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THE COMPARATIST JULES VERNE IN TRANSYLVANIA Roxana M. Verona Des blancs sur les cartes, tant de côtes à tracer, de points à relever! Les "Voyages extraordinaires" en sont pleins, de ces espaces "inconnus", offerts en pâture aux plus audacieux explorateurs . . . (Chelebourg 149) So many blank spots on the map, so many lines to trace and points to discover! The "Extraordinary Travels" are full of these "unknown" spaces that lure the most audacious explorers. Jules Verne had a geographer's ambition to fill in the blank spots on the world's maps. His imagination created a literary map that is the point of departure for my reading of Le château des Carpathes (The Carpathian Castle),1 one ofVerne's so-called "Romanian novels" (Pourvoyeur 197). Indeed, a number of his novels show a deep interest in the people and territories that belonged, at the end of the nineteenth century, to Transylvania and the Romanian Principalities.2 The setting of The Carpathian Castle, originally published in 1892, is Transylvania, which was also the birthplace ofMathias Sandorf, hero of the eponymous novel (1884-85). The lower segments of the Danube river and its delta form part ofthe setting ofLe Beau Danubejaune (The Beautiful Yellow Danube), a novel published posthumously in 1905 by Verne's son. Moreover, the Romanian-inspired characters Kinko and Klorka appear in Claudio Bombarnac (1864), while the characters of Kéraban le Têtu (Kéraban the Stubborn) (1883) travel around the whole perimeter of the Black Sea basin, including the Romanian Dobroudja. Certainly an interest in the lesser-known parts ofthe European East was not new for nineteenth-century French writers in search of raw material and sources of inspiration. This was the case for Charles Nodier 's Smarra (1821), Prosper Mérimée's La Guzla (1827), and Alexandre Dumas's Les mille et un fantômes (1849), a story set against the backdrop of the Carpathian Mountains. Works like these inaugurated a literary tradition in which Eastern Europe is a setting inhabited by strange creatures and their strange obsessions. Indeed, the connection between the "wild East"3 and dark plots and frightening apparitions takes such root in the Western collective imagination that it becomes difficult to separate reality from fiction. In the course of the nineteenth century, the landscape ofthe lower Danube turns into the home ofa Gothic literature, and Transylvania becomes the definitive home for Dracula. IfJules Verne's Castle is part of the same tradition, he complicates it in interesting ways by mapping the Gothic onto Transylvanian geography .4 Here is another ofVerne's "voyages extraordinaires"—the generic title for most of his oeuvre—that this time leads to the limits of the Vol. 28 (200V: 135 JULES VEKNEIN TRANSYLVANIA European continent or, as the novel suggests, to "Barbaria." This 'Terra Incognita" of wild forests and mountains bears the same name as a region in Tasmania, named by the island's first cartographer Thomas Scott in 1830. When Ken Gelder brings forth this information—a perfect introduction to Europe's Transylvanian vampires—it is to underline the similarities between two regions at opposite ends of the globe, both, as their name indicates, beyond reach (in Latin, trans-sylva, the land beyond the forest). And Gelder adds that one speaks today in Australian literary studies of a "Tasmanian Gothic" to emphasize "the sense of Tasmania's peculiar 'otherness' in relation to the mainland, as a remote, mysterious and self-enclosed place" (2). By the time Verne writes his novel, the other, East European Transylvania was already well-anchored in the European imaginary as Vampireland—a "red zone" that signals a mixed-race frontier region always in turmoil—whether in conflicts between the big empires or in rebellions ofits numerous ethnic groups. In short, Transylvania is a perfect location for Verne's Gothic story. But, while most readers take Transylvania as another of Verne's Fantasylands, some, such as many of the novel's Romanian readers, constantly praised Verne's "accurate" depiction of the "real" region, and they have done so since the novel's first translation in 1897. The split in the novel's reception provoked by the unusual combination offiction and reality, of the...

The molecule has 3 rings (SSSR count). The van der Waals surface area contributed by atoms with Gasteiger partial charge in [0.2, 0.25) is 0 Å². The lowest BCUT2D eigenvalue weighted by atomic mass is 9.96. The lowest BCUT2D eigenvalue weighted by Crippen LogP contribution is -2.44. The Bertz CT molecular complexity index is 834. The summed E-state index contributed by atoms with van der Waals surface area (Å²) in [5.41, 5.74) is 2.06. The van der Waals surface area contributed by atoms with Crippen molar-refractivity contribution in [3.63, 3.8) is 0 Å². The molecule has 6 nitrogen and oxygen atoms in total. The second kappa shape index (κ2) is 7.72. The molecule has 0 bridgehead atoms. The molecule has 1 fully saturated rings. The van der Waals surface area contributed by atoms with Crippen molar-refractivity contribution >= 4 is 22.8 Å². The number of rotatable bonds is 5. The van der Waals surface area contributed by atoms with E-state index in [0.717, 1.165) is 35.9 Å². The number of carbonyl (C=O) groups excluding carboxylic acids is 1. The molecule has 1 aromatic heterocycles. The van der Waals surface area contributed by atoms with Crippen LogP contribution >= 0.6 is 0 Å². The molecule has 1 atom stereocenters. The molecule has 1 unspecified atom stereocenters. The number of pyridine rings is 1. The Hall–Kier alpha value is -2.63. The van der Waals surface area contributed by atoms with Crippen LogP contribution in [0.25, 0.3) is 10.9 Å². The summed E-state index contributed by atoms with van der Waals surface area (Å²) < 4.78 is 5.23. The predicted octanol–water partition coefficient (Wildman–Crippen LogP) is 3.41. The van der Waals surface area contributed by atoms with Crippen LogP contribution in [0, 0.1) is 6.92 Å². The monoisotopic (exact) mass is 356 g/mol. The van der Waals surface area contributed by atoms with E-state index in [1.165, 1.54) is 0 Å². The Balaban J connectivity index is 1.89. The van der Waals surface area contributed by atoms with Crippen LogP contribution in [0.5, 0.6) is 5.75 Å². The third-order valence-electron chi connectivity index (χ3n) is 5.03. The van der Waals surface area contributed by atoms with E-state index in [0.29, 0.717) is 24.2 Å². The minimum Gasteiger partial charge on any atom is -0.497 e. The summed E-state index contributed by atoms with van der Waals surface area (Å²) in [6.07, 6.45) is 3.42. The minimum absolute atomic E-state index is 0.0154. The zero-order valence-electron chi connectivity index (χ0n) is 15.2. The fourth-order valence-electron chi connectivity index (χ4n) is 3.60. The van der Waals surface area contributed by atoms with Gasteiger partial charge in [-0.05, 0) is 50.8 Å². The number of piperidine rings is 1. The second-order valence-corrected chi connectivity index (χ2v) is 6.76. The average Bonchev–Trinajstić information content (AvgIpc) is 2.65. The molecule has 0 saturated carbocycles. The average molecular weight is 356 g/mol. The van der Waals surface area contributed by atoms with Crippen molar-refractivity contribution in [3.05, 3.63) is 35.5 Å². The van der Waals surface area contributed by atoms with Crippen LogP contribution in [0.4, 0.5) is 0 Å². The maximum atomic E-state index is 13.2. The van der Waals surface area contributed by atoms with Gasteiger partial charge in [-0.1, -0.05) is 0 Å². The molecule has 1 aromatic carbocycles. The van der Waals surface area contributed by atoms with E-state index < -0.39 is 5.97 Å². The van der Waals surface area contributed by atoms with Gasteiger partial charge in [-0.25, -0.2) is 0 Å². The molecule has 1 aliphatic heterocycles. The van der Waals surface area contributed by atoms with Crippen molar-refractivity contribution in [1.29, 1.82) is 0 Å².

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Additional Information

ISSN
1559-0887
Print ISSN
0195-7678
Pages
pp. 135-150
Launched on MUSE
2012-10-03
Open Access
No
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